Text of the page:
What are Carbohydrates?

There has been a lot of interest in carbohydrates (carbs) in recent years. From scientists and medical professionals examining the possible link between types of carbs and cancer, to overweight individuals attempting to lose weight with implementation of a low-carb diet. But what exactly is a carbohydrate? Which foods are they found in, and how do we know how to select the “good” carbs? Understanding carbs has become ever more important. Let’s try to understand this interesting macronutrient!

What are carbohydrates?

Carbohydrates are a macronutrient. The three main macronutrients are proteins, fats, and carbs. These are called macronutrients because they are required by our bodies in large quantities (as opposed to micronutrients such as vitamins and minerals which we only require trace amounts of).

What are simple and complex carbohydrates?

Carbs are classified as either simple or complex. Simple carbs are either a single sugar molecule or two bound sugar molecules. Complex carbs are fiber, starch, glycogen, or cellulose.

Simple carbs:

Simple carbs are monosaccharides (one sugar molecule) or disaccharides (two sugar molecules).
Monosaccharides include: glucose, fructose, and galactose
Disaccharides include: sucrose (glucose + fructose), lactose (galactose + glucose), and maltose (glucose + glucose)

Examples:

Fructose is found naturally in fruit. It is also processed and added in large quantities (i.e., high fructose corn syrup) in food items such as soda, some breads, candy, and even ketchup.

Lactose is found in dairy products as it is a naturally occurring sugar in cow’s milk.

Many people have low levels of lactase. This is the enzyme needed to break down lactose. Without adequate levels of lactase, lactose cannot be digested and will cause gastrointestinal upset.

Complex carbs:

Fiber and starch are two types of complex carbs.

Glycogen is a complex carb but we do not get glycogen from our food. Glycogen is the principle storage form of glucose produced by our bodies. Glycogen is a large molecule comprised of many glucose molecules. It is stored in the muscles, liver and glial cells (brain). It is used for energy when glucose is needed but not readily available from ingested food.

Cellulose is a component of plants which humans cannot digest.

Starch is a carbohydrate that is comprised of a lot of individual glucose molecules. So starch is sugar (glucose). Starch is broken down to individual glucose molecules during digestion.

Which carbs should we eat?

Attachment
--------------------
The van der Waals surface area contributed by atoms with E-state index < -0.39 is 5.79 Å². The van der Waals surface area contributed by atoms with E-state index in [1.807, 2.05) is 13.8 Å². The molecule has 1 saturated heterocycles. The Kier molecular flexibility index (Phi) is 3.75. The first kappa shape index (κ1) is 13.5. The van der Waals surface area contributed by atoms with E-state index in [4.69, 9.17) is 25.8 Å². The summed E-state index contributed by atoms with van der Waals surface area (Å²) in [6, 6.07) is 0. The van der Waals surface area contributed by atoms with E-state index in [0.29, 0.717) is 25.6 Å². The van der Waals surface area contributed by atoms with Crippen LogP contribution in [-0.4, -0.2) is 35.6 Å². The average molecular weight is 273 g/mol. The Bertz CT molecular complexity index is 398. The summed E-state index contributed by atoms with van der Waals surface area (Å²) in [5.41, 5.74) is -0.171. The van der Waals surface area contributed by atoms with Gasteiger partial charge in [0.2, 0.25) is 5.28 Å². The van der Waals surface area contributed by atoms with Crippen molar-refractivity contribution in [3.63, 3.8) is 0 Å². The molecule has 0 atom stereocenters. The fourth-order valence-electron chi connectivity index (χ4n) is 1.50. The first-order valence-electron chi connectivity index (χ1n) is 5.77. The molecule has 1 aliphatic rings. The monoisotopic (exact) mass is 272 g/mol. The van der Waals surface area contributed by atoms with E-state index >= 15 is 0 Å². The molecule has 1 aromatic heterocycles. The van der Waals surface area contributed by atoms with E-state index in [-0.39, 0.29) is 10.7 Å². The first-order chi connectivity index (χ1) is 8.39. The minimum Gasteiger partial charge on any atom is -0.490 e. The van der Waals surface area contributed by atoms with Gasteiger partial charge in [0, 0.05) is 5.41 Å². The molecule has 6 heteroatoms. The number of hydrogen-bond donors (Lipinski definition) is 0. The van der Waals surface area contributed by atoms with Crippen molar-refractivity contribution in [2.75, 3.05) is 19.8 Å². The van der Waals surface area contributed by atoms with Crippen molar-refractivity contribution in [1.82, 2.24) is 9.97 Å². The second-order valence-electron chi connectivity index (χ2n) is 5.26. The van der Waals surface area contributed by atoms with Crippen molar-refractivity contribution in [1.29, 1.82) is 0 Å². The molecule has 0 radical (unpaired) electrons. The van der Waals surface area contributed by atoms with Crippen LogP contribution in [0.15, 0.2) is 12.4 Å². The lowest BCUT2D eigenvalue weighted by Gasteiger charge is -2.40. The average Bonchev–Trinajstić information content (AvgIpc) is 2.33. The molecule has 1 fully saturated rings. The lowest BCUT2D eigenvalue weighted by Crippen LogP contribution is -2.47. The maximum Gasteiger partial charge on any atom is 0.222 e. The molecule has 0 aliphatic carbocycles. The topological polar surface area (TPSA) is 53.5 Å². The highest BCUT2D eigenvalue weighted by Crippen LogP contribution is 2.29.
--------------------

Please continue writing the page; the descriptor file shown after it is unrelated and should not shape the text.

Complex carbs must be broken down upon digestion due to their large size and chemical structure. This process takes time, and therefore complex carbs take longer to digest than simple carbs. This results in a slower release of sugar (glucose) and provides more stable energy levels. Simple carbs provide rapid but instable energy levels because they do not need to break down.

Furthermore, simple carbs produce a rapid insulin spike and drop which results in hunger and cravings shortly after digestion. So simple carbs leave you craving more food soon after eating. Complex carbs do not. Complex carbs leave you feeling fuller longer.

Choose complex carb-containing foods. But the key is fiber. Foods comprised of both complex carbs and fiber should be consumed.

Choose vegetables, oatmeal, whole grain breads, legumes, peas, and beans. But limit foods such as potatoes and corn. Although they are complex carbs, they do not contain much fiber. Fruit, although a simple carb, is an excellent food choice because of its fiber and nutrient content.

– Sondra Tunon

Sources:
https://www.forksoverknives.com/sugar-in-fruit-good-or-bad-for-you/#gs.Fg0d40M
http://www.nature.com/ejcn/journal/v61/n1s/full/1602941a.html?foxtrotcallback=true
http://www.pcrm.org/health/diets/recipes/complex-carbohydrates-vs-simple-carbohydrates
http://www.ivyroses.com/HumanBiology/Nutrition/Types-of-Sugar.php

Images:
https://www.youtube.com/watch?v=vYkzMv4H7d0
http://byjus.com/chemistry/classification-of-carbohydrates-and-its-structure/
https://www.sciencebuddies.org/science-fair-projects/project-ideas/BioChem_p031/medical-biotechnology/understanding-lactose-intolerance

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